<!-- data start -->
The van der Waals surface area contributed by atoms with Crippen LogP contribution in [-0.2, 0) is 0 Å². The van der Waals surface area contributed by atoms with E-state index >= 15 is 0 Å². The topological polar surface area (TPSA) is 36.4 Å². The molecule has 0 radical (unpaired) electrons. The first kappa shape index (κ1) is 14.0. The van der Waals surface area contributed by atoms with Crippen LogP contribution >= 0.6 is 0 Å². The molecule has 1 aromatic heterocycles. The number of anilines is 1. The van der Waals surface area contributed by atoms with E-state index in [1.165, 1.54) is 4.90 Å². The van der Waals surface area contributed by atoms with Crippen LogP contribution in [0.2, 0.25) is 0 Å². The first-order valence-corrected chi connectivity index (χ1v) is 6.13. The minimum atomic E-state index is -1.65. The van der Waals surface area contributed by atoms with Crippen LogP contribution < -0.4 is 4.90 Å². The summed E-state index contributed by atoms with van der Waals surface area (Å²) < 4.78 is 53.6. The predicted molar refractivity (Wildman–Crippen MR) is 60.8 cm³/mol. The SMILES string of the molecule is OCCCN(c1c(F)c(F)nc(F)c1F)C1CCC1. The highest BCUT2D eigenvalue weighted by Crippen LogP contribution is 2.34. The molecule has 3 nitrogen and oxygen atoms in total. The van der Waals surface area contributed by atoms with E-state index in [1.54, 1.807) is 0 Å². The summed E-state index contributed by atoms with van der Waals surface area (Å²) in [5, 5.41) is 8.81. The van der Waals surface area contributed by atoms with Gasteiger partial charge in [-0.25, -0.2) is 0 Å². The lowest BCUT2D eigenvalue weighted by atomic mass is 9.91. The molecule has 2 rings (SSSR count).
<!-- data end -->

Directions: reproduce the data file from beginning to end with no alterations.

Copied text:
The van der Waals surface area contributed by atoms with Crippen LogP contribution in [-0.2, 0) is 0 Å². The van der Waals surface area contributed by atoms with E-state index >= 15 is 0 Å². The topological polar surface area (TPSA) is 36.4 Å². The molecule has 0 radical (unpaired) electrons. The first kappa shape index (κ1) is 14.0. The van der Waals surface area contributed by atoms with Crippen LogP contribution >= 0.6 is 0 Å². The molecule has 1 aromatic heterocycles. The number of anilines is 1. The van der Waals surface area contributed by atoms with E-state index in [1.165, 1.54) is 4.90 Å². The van der Waals surface area contributed by atoms with Crippen LogP contribution in [0.2, 0.25) is 0 Å². The first-order valence-corrected chi connectivity index (χ1v) is 6.13. The minimum atomic E-state index is -1.65. The van der Waals surface area contributed by atoms with Crippen LogP contribution < -0.4 is 4.90 Å². The summed E-state index contributed by atoms with van der Waals surface area (Å²) < 4.78 is 53.6. The predicted molar refractivity (Wildman–Crippen MR) is 60.8 cm³/mol. The SMILES string of the molecule is OCCCN(c1c(F)c(F)nc(F)c1F)C1CCC1. The highest BCUT2D eigenvalue weighted by Crippen LogP contribution is 2.34. The molecule has 3 nitrogen and oxygen atoms in total. The van der Waals surface area contributed by atoms with E-state index in [1.54, 1.807) is 0 Å². The summed E-state index contributed by atoms with van der Waals surface area (Å²) in [5, 5.41) is 8.81. The van der Waals surface area contributed by atoms with Gasteiger partial charge in [-0.25, -0.2) is 0 Å². The lowest BCUT2D eigenvalue weighted by atomic mass is 9.91. The molecule has 2 rings (SSSR count).